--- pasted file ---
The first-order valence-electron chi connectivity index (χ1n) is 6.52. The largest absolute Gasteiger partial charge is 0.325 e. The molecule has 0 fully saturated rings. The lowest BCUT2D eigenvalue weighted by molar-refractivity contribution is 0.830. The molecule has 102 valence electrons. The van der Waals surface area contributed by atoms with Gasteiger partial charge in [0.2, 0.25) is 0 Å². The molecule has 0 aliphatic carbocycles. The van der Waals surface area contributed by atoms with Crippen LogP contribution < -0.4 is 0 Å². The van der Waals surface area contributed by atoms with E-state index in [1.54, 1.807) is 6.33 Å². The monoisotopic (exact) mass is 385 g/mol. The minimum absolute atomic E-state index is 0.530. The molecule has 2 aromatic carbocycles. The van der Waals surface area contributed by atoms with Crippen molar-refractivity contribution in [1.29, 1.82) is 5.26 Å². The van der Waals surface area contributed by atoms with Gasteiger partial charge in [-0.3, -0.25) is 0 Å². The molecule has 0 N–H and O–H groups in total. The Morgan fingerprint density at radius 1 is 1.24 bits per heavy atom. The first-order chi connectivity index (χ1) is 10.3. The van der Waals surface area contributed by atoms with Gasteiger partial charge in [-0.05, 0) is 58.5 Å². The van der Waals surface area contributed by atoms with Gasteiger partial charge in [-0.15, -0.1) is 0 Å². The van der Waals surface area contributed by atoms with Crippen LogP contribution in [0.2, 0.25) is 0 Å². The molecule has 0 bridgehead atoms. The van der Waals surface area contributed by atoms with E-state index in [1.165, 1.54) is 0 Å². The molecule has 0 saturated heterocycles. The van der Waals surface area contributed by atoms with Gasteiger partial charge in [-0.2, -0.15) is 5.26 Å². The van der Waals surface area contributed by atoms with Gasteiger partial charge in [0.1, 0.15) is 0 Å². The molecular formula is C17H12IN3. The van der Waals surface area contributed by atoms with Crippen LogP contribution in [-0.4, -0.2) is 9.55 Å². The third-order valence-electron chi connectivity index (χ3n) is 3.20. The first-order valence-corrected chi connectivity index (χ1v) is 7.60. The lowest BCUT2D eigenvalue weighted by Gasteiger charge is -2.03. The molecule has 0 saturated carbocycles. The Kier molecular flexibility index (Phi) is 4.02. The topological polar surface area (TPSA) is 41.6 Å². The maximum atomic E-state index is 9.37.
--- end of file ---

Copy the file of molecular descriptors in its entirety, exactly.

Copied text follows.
The first-order valence-electron chi connectivity index (χ1n) is 6.52. The largest absolute Gasteiger partial charge is 0.325 e. The molecule has 0 fully saturated rings. The lowest BCUT2D eigenvalue weighted by molar-refractivity contribution is 0.830. The molecule has 102 valence electrons. The van der Waals surface area contributed by atoms with Gasteiger partial charge in [0.2, 0.25) is 0 Å². The molecule has 0 aliphatic carbocycles. The van der Waals surface area contributed by atoms with Crippen LogP contribution < -0.4 is 0 Å². The van der Waals surface area contributed by atoms with E-state index in [1.54, 1.807) is 6.33 Å². The monoisotopic (exact) mass is 385 g/mol. The minimum absolute atomic E-state index is 0.530. The molecule has 2 aromatic carbocycles. The van der Waals surface area contributed by atoms with Crippen molar-refractivity contribution in [1.29, 1.82) is 5.26 Å². The van der Waals surface area contributed by atoms with Gasteiger partial charge in [-0.3, -0.25) is 0 Å². The molecule has 0 N–H and O–H groups in total. The Morgan fingerprint density at radius 1 is 1.24 bits per heavy atom. The first-order chi connectivity index (χ1) is 10.3. The van der Waals surface area contributed by atoms with Gasteiger partial charge in [-0.05, 0) is 58.5 Å². The van der Waals surface area contributed by atoms with Gasteiger partial charge in [-0.15, -0.1) is 0 Å². The van der Waals surface area contributed by atoms with Crippen LogP contribution in [0.2, 0.25) is 0 Å². The molecule has 0 bridgehead atoms. The van der Waals surface area contributed by atoms with E-state index in [1.165, 1.54) is 0 Å². The molecule has 0 saturated heterocycles. The van der Waals surface area contributed by atoms with Gasteiger partial charge in [-0.2, -0.15) is 5.26 Å². The van der Waals surface area contributed by atoms with Gasteiger partial charge in [0.1, 0.15) is 0 Å². The molecular formula is C17H12IN3. The van der Waals surface area contributed by atoms with Crippen LogP contribution in [-0.4, -0.2) is 9.55 Å². The third-order valence-electron chi connectivity index (χ3n) is 3.20. The first-order valence-corrected chi connectivity index (χ1v) is 7.60. The lowest BCUT2D eigenvalue weighted by Gasteiger charge is -2.03. The molecule has 0 saturated carbocycles. The Kier molecular flexibility index (Phi) is 4.02. The topological polar surface area (TPSA) is 41.6 Å². The maximum atomic E-state index is 9.37.